Campaigners against female circumcision have scored a major victory with the approval by a United Nations committee of a resolution calling for a global ban on female genital mutilation (FGM).
The resolution, adopted by consensus by the UN general assembly's human rights committee, calls the practice harmful and a serious threat to the psychological, sexual and reproductive health of women and girls.
It calls on the UN's 193 member states to condemn the practice and launch educational campaigns for girls and boys, women and men, to eliminate it. It also urges all countries to enact and enforce legislation to prohibit FGM, to protect women and girls "from this form of violence" and to end impunity for violators.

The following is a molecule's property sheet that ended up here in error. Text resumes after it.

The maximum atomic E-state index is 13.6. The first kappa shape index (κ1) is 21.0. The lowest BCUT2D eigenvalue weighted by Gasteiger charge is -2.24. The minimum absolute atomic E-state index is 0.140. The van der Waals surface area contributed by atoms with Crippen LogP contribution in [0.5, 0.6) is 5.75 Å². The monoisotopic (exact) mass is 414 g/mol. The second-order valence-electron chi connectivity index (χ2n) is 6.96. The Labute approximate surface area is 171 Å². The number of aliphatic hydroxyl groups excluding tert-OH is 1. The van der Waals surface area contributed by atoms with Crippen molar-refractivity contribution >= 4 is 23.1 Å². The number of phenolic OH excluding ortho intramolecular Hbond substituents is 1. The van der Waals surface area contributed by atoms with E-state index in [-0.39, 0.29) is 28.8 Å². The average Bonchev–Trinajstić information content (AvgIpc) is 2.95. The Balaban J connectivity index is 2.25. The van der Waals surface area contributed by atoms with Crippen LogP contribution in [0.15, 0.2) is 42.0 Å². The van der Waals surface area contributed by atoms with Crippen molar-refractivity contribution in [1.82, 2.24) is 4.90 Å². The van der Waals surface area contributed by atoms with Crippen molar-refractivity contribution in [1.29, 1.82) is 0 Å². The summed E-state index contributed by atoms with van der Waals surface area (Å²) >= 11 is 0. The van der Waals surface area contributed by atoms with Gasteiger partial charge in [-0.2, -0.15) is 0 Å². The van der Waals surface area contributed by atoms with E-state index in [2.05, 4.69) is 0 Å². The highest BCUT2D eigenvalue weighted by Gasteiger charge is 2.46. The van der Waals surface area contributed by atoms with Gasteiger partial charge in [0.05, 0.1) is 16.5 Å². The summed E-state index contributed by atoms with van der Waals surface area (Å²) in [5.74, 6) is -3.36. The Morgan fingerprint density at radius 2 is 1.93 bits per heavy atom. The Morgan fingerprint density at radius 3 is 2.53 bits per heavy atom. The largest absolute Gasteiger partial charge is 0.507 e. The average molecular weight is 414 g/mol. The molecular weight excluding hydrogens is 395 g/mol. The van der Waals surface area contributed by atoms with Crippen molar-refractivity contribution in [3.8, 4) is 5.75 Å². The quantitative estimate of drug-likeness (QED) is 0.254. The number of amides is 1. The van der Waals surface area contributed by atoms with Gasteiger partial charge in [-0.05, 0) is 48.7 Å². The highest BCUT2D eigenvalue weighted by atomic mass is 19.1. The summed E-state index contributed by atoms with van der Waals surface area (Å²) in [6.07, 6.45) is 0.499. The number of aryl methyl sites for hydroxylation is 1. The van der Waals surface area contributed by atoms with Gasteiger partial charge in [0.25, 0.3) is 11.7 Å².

With 110 sponsors the resolution is virtually certain to be approved by the full general assembly, which is expected to take it up in the second half of December. Although not legally binding, assembly resolutions reflect international concerns and carry moral and political weight.
The United Nations General Assembly's human rights committee unanimously voted to enact a global ban against female circumcision, instructing the UN's 193 member states to take direct action by enacting legislation and leading education campaigns for both young women and men in order to penalize violators and protect women and girls from "this form of violence."
Both articles go into detail as to what the practice involves and its use in traditionally controlling women.